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By Psyche Pascual
Technology teacher Bruce Lubak’s noticed a difference in his students since he began using projects to teach engineering skills at Parkland High School in Allentown, PA. Lubak couldn’t get over how passionate his kids were about their designs, pleading to tinker with them long after the projects were over.
One student designed a replica of a local roller-coaster ride at a nearby theme park. Another created a small-scale model of an elevator with the help of his father, who works at the Otis Elevator Company.
“Most students are motivated to have success. They want to see [their project] work. They want everyone in the class to see it work,” Lubak said. “They want to keep working on it, even after the project’s done.”
If Lubak’s classroom sounds little like the classroom you attended, you’re not alone. For decades, parents expected to see a teacher standing in front of a class lecturing or reading from a textbook.
But more classrooms around the country are looking a lot like Lubak’s. It’s an example of what’s called project-based learning (PBL), hands-on instruction that’s been around since the early 1900s. Supporters point to a growing body of research that shows that hands-on instruction is more effective than traditional methods for teaching everything from math and economics to social science and science classes.
Projects help students learn how to work independently and discover the answers to their own questions. By also learning to complete projects in teams, students gain communication and leadership skills that they can adapt to the real world. Finally, supporters say, the knowledge students gain from solving advanced mathematics and science problems will help them develop 21st century skills to work in a global economy.
“Many people are concerned that our international competitors are going to have more of the world market,” said John R. Mergendoller, the executive director of the Buck Institute for Education, which helps train teachers in project-based learning. “They want to make sure our kids can compete.”
Although there are no statistics to show that project-based learning is growing, supporters say there’s evidence more teachers are using projects to instruct students than they did a decade ago. In the year that ended in June 2004, for example, the Buck Institute helped train about 850 educators across the country in project-based learning. This year, Mergendoller expects that number to grow to 9,500.
Here’s how project-based learning works: teachers conceive of a project and may even do their own first. It can be literary work, a mathematical model, or as in Lubak’s case, an engineering design. Then the teachers work backwards to design lessons that will provide the skills students need to learn. Along the way, the teacher sets deadlines, helps students figure out the steps to create their project, and offers continual feedback.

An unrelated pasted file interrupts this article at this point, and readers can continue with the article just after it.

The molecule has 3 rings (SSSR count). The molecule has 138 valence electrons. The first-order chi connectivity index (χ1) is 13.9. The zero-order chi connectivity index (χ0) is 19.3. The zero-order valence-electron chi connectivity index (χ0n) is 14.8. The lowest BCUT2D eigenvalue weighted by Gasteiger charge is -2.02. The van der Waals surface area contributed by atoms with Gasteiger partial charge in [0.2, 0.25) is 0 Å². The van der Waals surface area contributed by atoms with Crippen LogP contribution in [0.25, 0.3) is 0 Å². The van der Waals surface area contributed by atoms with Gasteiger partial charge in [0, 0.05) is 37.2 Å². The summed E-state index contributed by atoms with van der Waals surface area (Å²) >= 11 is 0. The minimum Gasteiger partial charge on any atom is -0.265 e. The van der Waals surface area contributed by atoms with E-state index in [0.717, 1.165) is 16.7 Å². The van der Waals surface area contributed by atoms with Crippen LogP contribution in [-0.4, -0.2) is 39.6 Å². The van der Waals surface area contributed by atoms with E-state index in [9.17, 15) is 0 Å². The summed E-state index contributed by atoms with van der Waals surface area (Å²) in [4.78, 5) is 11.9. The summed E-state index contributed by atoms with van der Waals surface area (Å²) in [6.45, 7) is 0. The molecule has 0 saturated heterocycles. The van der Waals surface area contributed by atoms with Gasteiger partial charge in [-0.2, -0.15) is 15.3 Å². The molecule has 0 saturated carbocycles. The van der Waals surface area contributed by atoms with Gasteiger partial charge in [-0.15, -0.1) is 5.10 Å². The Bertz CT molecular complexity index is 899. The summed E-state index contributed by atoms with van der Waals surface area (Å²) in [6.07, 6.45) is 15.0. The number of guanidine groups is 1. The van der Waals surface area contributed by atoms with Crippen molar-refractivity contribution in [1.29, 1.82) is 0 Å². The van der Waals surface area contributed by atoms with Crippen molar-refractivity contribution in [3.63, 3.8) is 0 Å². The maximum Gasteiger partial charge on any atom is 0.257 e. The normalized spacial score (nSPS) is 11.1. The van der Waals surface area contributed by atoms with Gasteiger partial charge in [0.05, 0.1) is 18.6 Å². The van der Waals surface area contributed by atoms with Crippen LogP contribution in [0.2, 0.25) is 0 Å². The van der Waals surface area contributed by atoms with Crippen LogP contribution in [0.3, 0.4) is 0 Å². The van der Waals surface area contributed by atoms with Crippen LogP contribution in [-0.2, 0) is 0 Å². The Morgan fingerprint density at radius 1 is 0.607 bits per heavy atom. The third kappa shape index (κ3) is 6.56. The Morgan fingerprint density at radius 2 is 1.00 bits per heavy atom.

At the end of the semester, there’s no test. Kids get to show off their know-how in a gallery show of their work. If appropriate, students could also create a website for the public to use, even actual products. The chance to get feedback is important, because it gives kids the chance to talk about their work and answer questions that might not have asked themselves.
If there were a laboratory to train America’s future Thomas Edisons and Marie Curies of the world, it might look a lot like a project-based classroom. Learning with a project in mind gets students thinking about the tasks and resources they need to take to complete a goal.
In a project-based learning classroom, the teacher’s role is to guide, not to give students the answers to their questions. If a student needs to draft engineering plans on a computer, for example, he or she would have to master computer design software first.
Students organize their tasks and find resources for their project. This might involve foraging for what they need in the field or working with local business leaders with the resources to help out. Teachers of project-based classrooms believe in trial and error can be a valuable lesson.
“What we’re trying to do is teach kids to be problem-solvers, to think creatively,” said Anne Jones, senior vice president and chief program officer at Project Lead the Way, a nonprofit that provides science, technology, engineering, and mathematics (STEM) curriculum used at over 4,200 schools nationwide. “If there’s an obstacle in their way, and they know this is the right thing to do, kids figure it out. They partner with another school. They partner with a company.”